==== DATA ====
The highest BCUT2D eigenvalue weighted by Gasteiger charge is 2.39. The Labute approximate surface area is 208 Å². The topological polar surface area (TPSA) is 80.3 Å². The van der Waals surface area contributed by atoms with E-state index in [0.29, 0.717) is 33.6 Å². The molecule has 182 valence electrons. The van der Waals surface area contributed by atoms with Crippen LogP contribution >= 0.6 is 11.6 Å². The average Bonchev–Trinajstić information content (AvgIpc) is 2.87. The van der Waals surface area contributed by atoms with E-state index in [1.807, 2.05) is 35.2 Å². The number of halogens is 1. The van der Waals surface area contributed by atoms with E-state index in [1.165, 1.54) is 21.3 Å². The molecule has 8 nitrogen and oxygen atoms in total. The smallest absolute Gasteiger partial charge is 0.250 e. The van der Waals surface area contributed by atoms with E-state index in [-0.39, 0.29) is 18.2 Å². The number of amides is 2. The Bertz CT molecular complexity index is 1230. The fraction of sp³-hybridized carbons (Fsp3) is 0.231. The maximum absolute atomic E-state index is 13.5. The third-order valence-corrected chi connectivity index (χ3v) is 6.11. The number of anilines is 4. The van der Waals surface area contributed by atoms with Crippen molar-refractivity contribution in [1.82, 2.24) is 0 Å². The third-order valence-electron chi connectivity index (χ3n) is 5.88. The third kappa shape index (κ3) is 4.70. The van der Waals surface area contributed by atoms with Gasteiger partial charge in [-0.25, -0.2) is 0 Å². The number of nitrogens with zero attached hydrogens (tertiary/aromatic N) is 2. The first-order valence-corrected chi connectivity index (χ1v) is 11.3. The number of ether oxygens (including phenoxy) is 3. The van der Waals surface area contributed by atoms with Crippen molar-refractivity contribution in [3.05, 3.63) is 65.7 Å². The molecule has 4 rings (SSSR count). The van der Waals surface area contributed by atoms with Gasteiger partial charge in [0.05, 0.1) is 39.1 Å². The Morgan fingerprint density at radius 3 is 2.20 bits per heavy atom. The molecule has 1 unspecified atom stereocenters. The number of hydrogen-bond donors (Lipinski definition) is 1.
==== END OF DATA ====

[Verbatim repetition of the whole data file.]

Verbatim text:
The highest BCUT2D eigenvalue weighted by Gasteiger charge is 2.39. The Labute approximate surface area is 208 Å². The topological polar surface area (TPSA) is 80.3 Å². The van der Waals surface area contributed by atoms with E-state index in [0.29, 0.717) is 33.6 Å². The molecule has 182 valence electrons. The van der Waals surface area contributed by atoms with Crippen LogP contribution >= 0.6 is 11.6 Å². The average Bonchev–Trinajstić information content (AvgIpc) is 2.87. The van der Waals surface area contributed by atoms with E-state index in [1.807, 2.05) is 35.2 Å². The number of halogens is 1. The van der Waals surface area contributed by atoms with E-state index in [1.165, 1.54) is 21.3 Å². The molecule has 8 nitrogen and oxygen atoms in total. The smallest absolute Gasteiger partial charge is 0.250 e. The van der Waals surface area contributed by atoms with E-state index in [-0.39, 0.29) is 18.2 Å². The number of amides is 2. The Bertz CT molecular complexity index is 1230. The fraction of sp³-hybridized carbons (Fsp3) is 0.231. The maximum absolute atomic E-state index is 13.5. The third-order valence-corrected chi connectivity index (χ3v) is 6.11. The number of anilines is 4. The van der Waals surface area contributed by atoms with Crippen molar-refractivity contribution in [1.82, 2.24) is 0 Å². The third-order valence-electron chi connectivity index (χ3n) is 5.88. The third kappa shape index (κ3) is 4.70. The van der Waals surface area contributed by atoms with Gasteiger partial charge in [-0.25, -0.2) is 0 Å². The number of nitrogens with zero attached hydrogens (tertiary/aromatic N) is 2. The first-order valence-corrected chi connectivity index (χ1v) is 11.3. The number of ether oxygens (including phenoxy) is 3. The van der Waals surface area contributed by atoms with Crippen molar-refractivity contribution in [3.05, 3.63) is 65.7 Å². The molecule has 4 rings (SSSR count). The van der Waals surface area contributed by atoms with Gasteiger partial charge in [0.05, 0.1) is 39.1 Å². The Morgan fingerprint density at radius 3 is 2.20 bits per heavy atom. The molecule has 1 unspecified atom stereocenters. The number of hydrogen-bond donors (Lipinski definition) is 1.